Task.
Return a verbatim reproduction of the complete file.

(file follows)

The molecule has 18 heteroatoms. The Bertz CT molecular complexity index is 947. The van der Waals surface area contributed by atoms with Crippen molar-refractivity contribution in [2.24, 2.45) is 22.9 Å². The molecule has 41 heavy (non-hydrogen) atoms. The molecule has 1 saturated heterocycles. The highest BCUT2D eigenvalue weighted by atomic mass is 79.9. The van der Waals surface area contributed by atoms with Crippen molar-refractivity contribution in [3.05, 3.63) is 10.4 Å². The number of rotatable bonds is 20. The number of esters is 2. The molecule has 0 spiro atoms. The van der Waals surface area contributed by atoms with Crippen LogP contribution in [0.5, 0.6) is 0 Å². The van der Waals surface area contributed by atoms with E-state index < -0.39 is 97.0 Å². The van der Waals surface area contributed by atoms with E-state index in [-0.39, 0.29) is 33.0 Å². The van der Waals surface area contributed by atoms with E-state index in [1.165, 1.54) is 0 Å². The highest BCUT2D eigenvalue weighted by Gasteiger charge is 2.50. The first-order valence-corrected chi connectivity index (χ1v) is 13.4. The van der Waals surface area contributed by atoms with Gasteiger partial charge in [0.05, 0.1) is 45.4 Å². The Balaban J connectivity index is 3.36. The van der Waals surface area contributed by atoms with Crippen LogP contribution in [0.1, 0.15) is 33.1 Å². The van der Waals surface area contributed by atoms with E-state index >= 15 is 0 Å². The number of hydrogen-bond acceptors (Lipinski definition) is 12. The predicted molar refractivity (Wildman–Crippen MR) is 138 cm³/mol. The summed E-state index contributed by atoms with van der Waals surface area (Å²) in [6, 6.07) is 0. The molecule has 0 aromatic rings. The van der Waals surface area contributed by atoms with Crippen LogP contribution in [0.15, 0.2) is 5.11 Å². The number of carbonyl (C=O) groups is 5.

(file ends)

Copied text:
The molecule has 18 heteroatoms. The Bertz CT molecular complexity index is 947. The van der Waals surface area contributed by atoms with Crippen molar-refractivity contribution in [2.24, 2.45) is 22.9 Å². The molecule has 41 heavy (non-hydrogen) atoms. The molecule has 1 saturated heterocycles. The highest BCUT2D eigenvalue weighted by atomic mass is 79.9. The van der Waals surface area contributed by atoms with Crippen molar-refractivity contribution in [3.05, 3.63) is 10.4 Å². The number of rotatable bonds is 20. The number of esters is 2. The molecule has 0 spiro atoms. The van der Waals surface area contributed by atoms with Crippen LogP contribution in [0.5, 0.6) is 0 Å². The van der Waals surface area contributed by atoms with E-state index < -0.39 is 97.0 Å². The van der Waals surface area contributed by atoms with E-state index in [-0.39, 0.29) is 33.0 Å². The van der Waals surface area contributed by atoms with E-state index in [1.165, 1.54) is 0 Å². The highest BCUT2D eigenvalue weighted by Gasteiger charge is 2.50. The first-order valence-corrected chi connectivity index (χ1v) is 13.4. The van der Waals surface area contributed by atoms with Gasteiger partial charge in [0.05, 0.1) is 45.4 Å². The Balaban J connectivity index is 3.36. The van der Waals surface area contributed by atoms with Crippen LogP contribution in [0.1, 0.15) is 33.1 Å². The van der Waals surface area contributed by atoms with E-state index >= 15 is 0 Å². The number of hydrogen-bond acceptors (Lipinski definition) is 12. The predicted molar refractivity (Wildman–Crippen MR) is 138 cm³/mol. The summed E-state index contributed by atoms with van der Waals surface area (Å²) in [6, 6.07) is 0. The molecule has 0 aromatic rings. The van der Waals surface area contributed by atoms with Crippen LogP contribution in [0.15, 0.2) is 5.11 Å². The number of carbonyl (C=O) groups is 5.